As would be expected, such disruption causes painful losses in the process of making stupendous gains. In fact, the disruption caused by an innovation can bring down a whole industry, while simultaneously creating new opportunities for growth.

An amusing example of this process concerns how the invention of the light bulb led to Ivory soap. In the later part of the 19th century, Procter and Gamble's best seller was candles. But the company was in trouble. In 1882 Thomas Edison had invented the light bulb. The market for candles plummeted since they were now sold only for special occasions. The outlook appeared to be bleak for Procter and Gamble.

But then a forgetful employee at a small factory in Cincinnati forgot to turn off his candle machine when he went to lunch. The result? A frothing mass of lather filled with air bubbles. He almost threw the stuff away but instead decided to make it into soap. The soap floated. Thus, Ivory soap was born and became the mainstay of the Procter and Gamble Company.

Why was soap that floats such a hot item at that time? In Cincinnati, during that period, people bathed in the Ohio River. Floating soap would never sink and consequently never got lost. So, Ivory soap became a best seller in Ohio and eventually across the United States.

It is useful to remind ourselves that in every era, new enabling technologies quickly influence our methods of commerce, of manufacturing, of service, and even the very social order of our society.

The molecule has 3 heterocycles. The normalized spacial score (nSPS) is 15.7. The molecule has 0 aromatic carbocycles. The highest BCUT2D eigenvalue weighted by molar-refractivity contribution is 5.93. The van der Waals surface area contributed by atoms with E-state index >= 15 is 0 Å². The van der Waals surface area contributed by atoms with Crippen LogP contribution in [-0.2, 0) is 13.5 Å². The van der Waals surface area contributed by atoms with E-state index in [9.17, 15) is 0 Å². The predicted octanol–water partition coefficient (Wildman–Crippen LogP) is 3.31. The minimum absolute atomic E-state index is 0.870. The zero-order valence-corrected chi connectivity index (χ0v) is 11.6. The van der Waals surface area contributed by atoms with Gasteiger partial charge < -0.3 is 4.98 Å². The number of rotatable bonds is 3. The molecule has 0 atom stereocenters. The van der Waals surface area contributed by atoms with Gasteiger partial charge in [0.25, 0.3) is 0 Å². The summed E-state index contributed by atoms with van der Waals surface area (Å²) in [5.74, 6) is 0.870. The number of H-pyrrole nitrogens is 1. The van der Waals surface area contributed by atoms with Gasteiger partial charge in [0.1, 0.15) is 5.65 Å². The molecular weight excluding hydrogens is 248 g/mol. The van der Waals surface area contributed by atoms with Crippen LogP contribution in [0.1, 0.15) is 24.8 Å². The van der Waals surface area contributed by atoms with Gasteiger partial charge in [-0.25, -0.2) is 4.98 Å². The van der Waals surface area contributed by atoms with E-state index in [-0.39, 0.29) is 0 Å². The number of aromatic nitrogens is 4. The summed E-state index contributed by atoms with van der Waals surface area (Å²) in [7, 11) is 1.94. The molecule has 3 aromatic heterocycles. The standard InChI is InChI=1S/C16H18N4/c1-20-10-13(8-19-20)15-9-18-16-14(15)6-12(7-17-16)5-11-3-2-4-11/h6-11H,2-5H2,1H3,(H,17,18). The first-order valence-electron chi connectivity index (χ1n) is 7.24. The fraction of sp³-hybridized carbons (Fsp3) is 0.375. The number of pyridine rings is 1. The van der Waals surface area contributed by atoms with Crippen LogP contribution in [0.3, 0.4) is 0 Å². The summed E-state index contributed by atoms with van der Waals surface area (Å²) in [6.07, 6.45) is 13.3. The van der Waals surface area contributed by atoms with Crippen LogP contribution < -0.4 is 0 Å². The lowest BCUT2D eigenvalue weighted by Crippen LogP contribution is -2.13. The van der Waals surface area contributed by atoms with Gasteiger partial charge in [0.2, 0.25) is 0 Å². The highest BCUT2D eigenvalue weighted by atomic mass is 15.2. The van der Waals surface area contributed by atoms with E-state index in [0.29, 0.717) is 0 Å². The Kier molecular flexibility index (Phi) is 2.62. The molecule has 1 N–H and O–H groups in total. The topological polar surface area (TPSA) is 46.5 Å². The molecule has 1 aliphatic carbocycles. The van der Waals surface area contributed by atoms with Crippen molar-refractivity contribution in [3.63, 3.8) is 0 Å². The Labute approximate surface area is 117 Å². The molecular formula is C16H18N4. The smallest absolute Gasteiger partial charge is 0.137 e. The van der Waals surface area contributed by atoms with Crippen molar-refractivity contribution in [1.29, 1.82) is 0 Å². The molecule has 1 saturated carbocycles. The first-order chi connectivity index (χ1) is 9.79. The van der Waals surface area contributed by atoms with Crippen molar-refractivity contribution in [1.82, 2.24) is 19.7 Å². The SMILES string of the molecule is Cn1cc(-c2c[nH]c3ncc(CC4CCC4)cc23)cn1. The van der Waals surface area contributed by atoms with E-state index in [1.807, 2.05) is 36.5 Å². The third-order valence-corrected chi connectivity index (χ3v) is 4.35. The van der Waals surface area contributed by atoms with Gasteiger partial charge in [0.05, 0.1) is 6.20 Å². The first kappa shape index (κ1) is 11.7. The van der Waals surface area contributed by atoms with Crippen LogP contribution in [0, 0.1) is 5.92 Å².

Students can learn the process of innovation, risk taking, and rule breaking from models taken from our collective experience and long before they are sent out into the world. Not everyone will or can think this way, and the world might be too chaotic and disruptive if they could. But we can teach and reward a path of thinking where constant filtering and extrapolation bring patterns, trends, and shifts to the forefront. We'll never build wisdom and insight until we can reach that educational threshold.

Now I want to get back to a discussion of what kind of education a 21st century engineer needs. To set a base for this discussion, let's first examine the new capabilities that are shaping the future of engineering.

Because science and technology are transforming forces, it will be the emerging fields, the unpredicted territories that will change and expand our capabilities as engineers and innovators.

Here - on this chart- are five capabilities - starting points, as I like to refer to them. Reasonable people can argue about whether or not these are the right ones- but they seem appropriate for this discussion.

Terascale - This new capability takes us three orders of magnitude beyond present general purpose and generally accessible computing capabilities.

In the past, our system architectures could handle hundreds of processors. Now, we are working with systems of 10,000 processors. In a very short time, we'll be connecting millions of systems and billions of 'information appliances' to the Internet. Crossing that boundary of 10^12th - one trillion operations per second - will launch us to new frontiers.